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Raptors Uprising gamers show off their well-appointed high-tech home in Toronto

Last Updated Jun 22, 2018 at 10:20 am PST

Raptors Uprising GC Seanquai Harris, left to right, Joshua McKenna, Kenneth Hailey, Christopher Doyle, Trevion Hendrix, and Yusuf Abdulla pose for a photo at their Bell Fibe House in Toronto on Thursday, June 21, 2018. THE CANADIAN PRESS/ Tijana Martin

TORONTO – It comes with 10 gaming stations, six bedrooms, ping-pong and a pool table, not to mention big-screen TVs galore and a spacious deck complete with a barbecue and hot tub.

But depending on your definition, there is more work than play in the well-appointed house that serves as home to the six members of the Raptors Uprising GC (Gaming Club), who carry the gaming colours of the Raptors in the NBA 2K League.

Toronto’s Yusuf (Yusuf_Scarbz) Abdulla and American teammates Christopher (Detoxys) Doyle, Kenneth (Kenny) Hailey, Seanquai (KingQuai614) Harris, Trevion (All Hail Trey) Hendrix and Joshua (TsJosh) McKenna spend six to eight hours a day perfecting their craft in the high-tech basement.

Maple Leaf Sports & Entertainment opened the Raptors Uprising home/HQ for the first time to media Thursday.

“I never really had roommates so it’s a different experience. Exciting. Big house. Love it,” said the 25-year-old Abdulla. “I love my teammates, they’re like my brothers. Amazing experience.”

The NBA has gone all-in on the fledgling esports circuit, a partnership with Take-Two Interactive, which manufactures the hoops video game.

“From the NBA standpoint, this is our fourth league,” NBA commissioner Adam Silver said prior to the NBA 2K League’s inaugural draft in early April, referencing the NBA, WNBA and G League.

“This is the fourth league in our family and that’s exactly as we’re treating it — one more professional league,” Silver added.

The Raptors are one of 17 NBA teams to take part in Year 1 of the esports league, commuting to New York on weekends to play virtual games in a studio before a live audience and those watching on the popular Twitch gaming channel. It’s five-versus-five with each gamer controlling his own player.

The 102 gamers in the league were drawn from a pool of more than 72,000 who entered qualifying. They play a special build of the game that ensures each team uses virtual players with essentially the same skill sets.

Raptors Uprising stands 15th with a 2-5 record going into this week’s game against seventh-place Wizards District Gaming (3-3). The Toronto gamers, however, insist their record, which includes three overtime losses against top teams, doesn’t tell the whole story.

“I don’t want to get too far ahead of myself but I do feel like we have an opportunity to close out this season with a big run and climb back into playoff contention,” said Shane Talbot, esports manager for Maple Leaf Sports & Entertainment.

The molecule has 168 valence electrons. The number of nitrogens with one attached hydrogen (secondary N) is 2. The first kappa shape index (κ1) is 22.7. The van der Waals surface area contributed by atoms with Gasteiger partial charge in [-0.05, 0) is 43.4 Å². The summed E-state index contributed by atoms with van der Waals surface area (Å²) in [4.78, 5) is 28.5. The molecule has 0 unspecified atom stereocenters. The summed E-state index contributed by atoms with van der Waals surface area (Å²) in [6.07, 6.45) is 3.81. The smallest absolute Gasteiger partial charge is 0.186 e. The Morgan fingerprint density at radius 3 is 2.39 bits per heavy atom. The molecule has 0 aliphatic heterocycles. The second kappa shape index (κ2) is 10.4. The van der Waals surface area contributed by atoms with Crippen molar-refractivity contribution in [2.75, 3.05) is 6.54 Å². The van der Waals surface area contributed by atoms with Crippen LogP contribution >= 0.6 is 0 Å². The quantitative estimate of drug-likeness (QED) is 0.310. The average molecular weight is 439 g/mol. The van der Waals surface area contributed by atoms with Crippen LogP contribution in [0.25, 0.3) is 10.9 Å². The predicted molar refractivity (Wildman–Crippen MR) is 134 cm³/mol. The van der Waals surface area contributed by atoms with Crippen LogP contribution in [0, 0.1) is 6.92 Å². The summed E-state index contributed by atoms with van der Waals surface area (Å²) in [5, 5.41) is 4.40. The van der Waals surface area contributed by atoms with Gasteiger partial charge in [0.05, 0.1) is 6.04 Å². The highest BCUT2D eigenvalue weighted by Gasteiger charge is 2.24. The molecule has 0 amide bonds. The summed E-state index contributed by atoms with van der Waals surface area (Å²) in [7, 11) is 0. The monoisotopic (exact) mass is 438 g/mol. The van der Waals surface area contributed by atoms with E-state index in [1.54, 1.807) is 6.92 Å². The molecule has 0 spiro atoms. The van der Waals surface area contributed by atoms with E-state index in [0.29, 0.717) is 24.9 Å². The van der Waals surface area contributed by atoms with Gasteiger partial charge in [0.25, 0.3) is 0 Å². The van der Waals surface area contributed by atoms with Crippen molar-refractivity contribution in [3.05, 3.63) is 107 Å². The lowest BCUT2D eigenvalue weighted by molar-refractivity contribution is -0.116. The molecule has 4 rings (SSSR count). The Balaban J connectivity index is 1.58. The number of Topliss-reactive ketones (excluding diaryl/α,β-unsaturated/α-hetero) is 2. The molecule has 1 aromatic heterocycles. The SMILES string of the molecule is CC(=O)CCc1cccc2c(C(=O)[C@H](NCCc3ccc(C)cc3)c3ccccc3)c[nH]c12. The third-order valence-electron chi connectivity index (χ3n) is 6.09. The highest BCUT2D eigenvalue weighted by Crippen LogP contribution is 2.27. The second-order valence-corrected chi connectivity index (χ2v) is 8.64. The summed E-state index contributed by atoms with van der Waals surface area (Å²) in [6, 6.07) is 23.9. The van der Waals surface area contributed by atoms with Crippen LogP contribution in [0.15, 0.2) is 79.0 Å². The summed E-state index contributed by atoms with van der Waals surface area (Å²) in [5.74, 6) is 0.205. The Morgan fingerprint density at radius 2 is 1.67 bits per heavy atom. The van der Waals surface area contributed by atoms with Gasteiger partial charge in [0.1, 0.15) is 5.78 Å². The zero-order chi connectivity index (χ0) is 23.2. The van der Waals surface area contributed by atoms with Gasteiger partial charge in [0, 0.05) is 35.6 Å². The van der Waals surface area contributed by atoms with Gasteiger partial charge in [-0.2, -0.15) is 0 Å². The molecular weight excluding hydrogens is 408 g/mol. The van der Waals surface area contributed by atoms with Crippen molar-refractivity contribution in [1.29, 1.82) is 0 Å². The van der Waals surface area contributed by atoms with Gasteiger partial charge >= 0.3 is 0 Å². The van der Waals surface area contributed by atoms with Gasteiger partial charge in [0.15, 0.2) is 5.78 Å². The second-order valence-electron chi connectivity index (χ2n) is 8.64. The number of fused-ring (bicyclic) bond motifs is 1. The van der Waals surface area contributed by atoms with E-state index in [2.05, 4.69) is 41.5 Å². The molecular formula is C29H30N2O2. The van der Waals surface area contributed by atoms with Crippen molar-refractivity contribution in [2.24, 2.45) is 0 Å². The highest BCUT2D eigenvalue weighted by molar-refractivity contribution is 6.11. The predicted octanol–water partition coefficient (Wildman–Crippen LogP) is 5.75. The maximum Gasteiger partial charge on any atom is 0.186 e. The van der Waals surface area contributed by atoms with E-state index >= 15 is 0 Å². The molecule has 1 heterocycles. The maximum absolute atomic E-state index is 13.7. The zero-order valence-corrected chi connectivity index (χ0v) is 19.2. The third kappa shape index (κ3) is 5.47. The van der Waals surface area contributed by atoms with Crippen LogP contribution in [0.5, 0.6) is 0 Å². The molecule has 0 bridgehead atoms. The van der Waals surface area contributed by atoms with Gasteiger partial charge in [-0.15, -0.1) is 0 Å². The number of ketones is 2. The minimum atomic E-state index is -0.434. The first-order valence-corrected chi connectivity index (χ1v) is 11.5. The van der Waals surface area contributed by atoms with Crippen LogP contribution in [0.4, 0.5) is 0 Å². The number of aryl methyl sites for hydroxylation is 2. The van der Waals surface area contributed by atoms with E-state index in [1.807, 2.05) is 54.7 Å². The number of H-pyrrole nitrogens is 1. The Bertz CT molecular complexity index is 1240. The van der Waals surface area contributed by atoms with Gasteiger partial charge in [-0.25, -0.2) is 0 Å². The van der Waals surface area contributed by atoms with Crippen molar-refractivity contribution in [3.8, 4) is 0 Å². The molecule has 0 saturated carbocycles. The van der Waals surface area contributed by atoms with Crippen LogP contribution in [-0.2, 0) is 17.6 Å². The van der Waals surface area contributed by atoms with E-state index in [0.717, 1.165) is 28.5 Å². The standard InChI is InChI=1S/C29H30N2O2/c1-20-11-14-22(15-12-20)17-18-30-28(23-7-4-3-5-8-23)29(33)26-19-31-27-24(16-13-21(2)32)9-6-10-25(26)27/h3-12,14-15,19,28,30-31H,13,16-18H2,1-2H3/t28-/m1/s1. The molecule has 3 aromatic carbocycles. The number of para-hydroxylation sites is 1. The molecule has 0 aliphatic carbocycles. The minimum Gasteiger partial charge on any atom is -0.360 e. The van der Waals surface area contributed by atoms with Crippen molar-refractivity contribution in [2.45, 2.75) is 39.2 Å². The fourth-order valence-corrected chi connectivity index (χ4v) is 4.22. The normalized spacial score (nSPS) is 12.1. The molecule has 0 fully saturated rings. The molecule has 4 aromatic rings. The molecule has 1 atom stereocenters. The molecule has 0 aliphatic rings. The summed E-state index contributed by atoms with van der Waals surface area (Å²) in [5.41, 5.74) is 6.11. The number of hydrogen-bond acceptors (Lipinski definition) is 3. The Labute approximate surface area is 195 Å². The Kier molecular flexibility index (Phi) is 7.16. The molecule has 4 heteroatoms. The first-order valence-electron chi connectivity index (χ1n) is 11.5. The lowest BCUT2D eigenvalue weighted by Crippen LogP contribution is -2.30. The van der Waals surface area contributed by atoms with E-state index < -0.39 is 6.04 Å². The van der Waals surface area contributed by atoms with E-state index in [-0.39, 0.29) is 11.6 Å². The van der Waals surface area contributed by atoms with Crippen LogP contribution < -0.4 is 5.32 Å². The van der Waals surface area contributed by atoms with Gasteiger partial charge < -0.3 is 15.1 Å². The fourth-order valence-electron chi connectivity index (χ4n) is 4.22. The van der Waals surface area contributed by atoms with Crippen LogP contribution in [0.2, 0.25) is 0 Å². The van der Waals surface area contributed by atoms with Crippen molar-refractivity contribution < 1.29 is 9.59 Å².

That would mean a top-eight finish in the 14-game regular season, which includes several mid-season tournaments. Blazers Gaming currently top the standings at 6-0.

Talbot said MLSE looked long and hard for a suitable residence before settling on this house, a spacious rental tucked down a quiet residential street — its location on a need-to-know basis.

In the basement, a long table is decked out with top-of-the-line gaming computers and chairs under a lighting system that can go from laboratory-white to nightclub-cool. A neon Raptors Uprising sign dominates one wall with an adjacent sitting area and TV used to review footage of rival teams.

“As a lifelong gamer, this is my dream setup,” said Talbot.

The gamers say their chemistry is good on and off the virtual court.

“We have so much space so we don’t get in each other’s way,” said Hailey, a 28-year-old from Memphis who was the team’s top draft pick at No. 11 overall. “But at the same time, you are living with six guys. So it does feel like a college dorm experience.”

Upstairs, the kitchen looks like it doesn’t get much use. Women, it appears, are not allowed.

The residence, billed as the Bell Fibe House, is a triumph of sponsorship. There are Bell charging units and a Coors Light beer fridge. A giant NBA 2K18 poster occupies the wall near the pool table. The bathroom doors carry the logo for Axe body spray while Canadian Tire provided the deck furniture.

And the gaming centre, with its Alienware computers, DXRacer gaming chairs and HyperX headphones, looks like someone went on a spending spree at Best Buy.

No couch potatoes, the gamers also regularly work out at a gym that offers everything from acupuncture to massage therapy.

They have taken different paths to get here.

McKenna, a 22-year-old native of Decatur, Ga., was studying sports management at Georgia State. Doyle, a 20-year-old from Hampton Falls, N.H., was at the University of New Hampshire. Hendrix, 21, was working at steak house in Arkansas. Harris, a 24-year-old from Columbus, Ohio, was homeless for a while. Hailey was working for AT&T as a distribution co-ordinator until he quit his job to game professionally.

All played for their high school basketball teams, with Doyle a top-rated New Hampshire prospect before suffering an injury. MLSE is paying them a salary as well as taking care of their room and board.

Hailey and Doyle were all former members of an elite NBA 2K Pro-Am team called Still Trill that won the US$250,000 grand prize in last year’s NBA 2K17 all-star tournament.

Hailey used his $50,000 prize money to pay off his 2012 Camaro while Doyle upgraded his PC gaming system.

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Note to readers: This is a corrected story. A previous version attributed a quote to Seanquai Harris instead of Kenneth Hailey.